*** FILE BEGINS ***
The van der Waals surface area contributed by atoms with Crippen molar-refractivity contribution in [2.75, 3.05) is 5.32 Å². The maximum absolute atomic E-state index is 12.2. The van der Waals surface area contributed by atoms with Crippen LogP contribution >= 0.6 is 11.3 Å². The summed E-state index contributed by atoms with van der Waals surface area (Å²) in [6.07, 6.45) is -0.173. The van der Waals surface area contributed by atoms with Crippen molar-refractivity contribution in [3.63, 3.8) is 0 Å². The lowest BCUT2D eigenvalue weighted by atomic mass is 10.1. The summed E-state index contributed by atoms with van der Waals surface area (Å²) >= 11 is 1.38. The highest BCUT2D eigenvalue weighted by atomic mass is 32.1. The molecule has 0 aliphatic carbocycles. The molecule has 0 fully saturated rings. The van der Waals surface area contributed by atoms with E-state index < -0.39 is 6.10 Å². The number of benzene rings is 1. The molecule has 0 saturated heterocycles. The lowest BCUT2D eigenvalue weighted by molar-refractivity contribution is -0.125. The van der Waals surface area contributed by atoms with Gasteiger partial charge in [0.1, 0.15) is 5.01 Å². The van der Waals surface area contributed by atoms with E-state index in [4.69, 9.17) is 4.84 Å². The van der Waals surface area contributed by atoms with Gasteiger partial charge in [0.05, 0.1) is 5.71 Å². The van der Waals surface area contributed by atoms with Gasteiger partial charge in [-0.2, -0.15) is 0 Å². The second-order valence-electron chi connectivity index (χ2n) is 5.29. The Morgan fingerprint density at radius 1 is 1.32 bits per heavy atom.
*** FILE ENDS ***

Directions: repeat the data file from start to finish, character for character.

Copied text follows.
The van der Waals surface area contributed by atoms with Crippen molar-refractivity contribution in [2.75, 3.05) is 5.32 Å². The maximum absolute atomic E-state index is 12.2. The van der Waals surface area contributed by atoms with Crippen LogP contribution >= 0.6 is 11.3 Å². The summed E-state index contributed by atoms with van der Waals surface area (Å²) in [6.07, 6.45) is -0.173. The van der Waals surface area contributed by atoms with Crippen molar-refractivity contribution in [3.63, 3.8) is 0 Å². The lowest BCUT2D eigenvalue weighted by atomic mass is 10.1. The summed E-state index contributed by atoms with van der Waals surface area (Å²) >= 11 is 1.38. The highest BCUT2D eigenvalue weighted by atomic mass is 32.1. The molecule has 0 aliphatic carbocycles. The molecule has 0 fully saturated rings. The van der Waals surface area contributed by atoms with E-state index < -0.39 is 6.10 Å². The number of benzene rings is 1. The molecule has 0 saturated heterocycles. The lowest BCUT2D eigenvalue weighted by molar-refractivity contribution is -0.125. The van der Waals surface area contributed by atoms with Gasteiger partial charge in [0.1, 0.15) is 5.01 Å². The van der Waals surface area contributed by atoms with E-state index in [4.69, 9.17) is 4.84 Å². The van der Waals surface area contributed by atoms with Gasteiger partial charge in [0.05, 0.1) is 5.71 Å². The van der Waals surface area contributed by atoms with Gasteiger partial charge in [-0.2, -0.15) is 0 Å². The second-order valence-electron chi connectivity index (χ2n) is 5.29. The Morgan fingerprint density at radius 1 is 1.32 bits per heavy atom.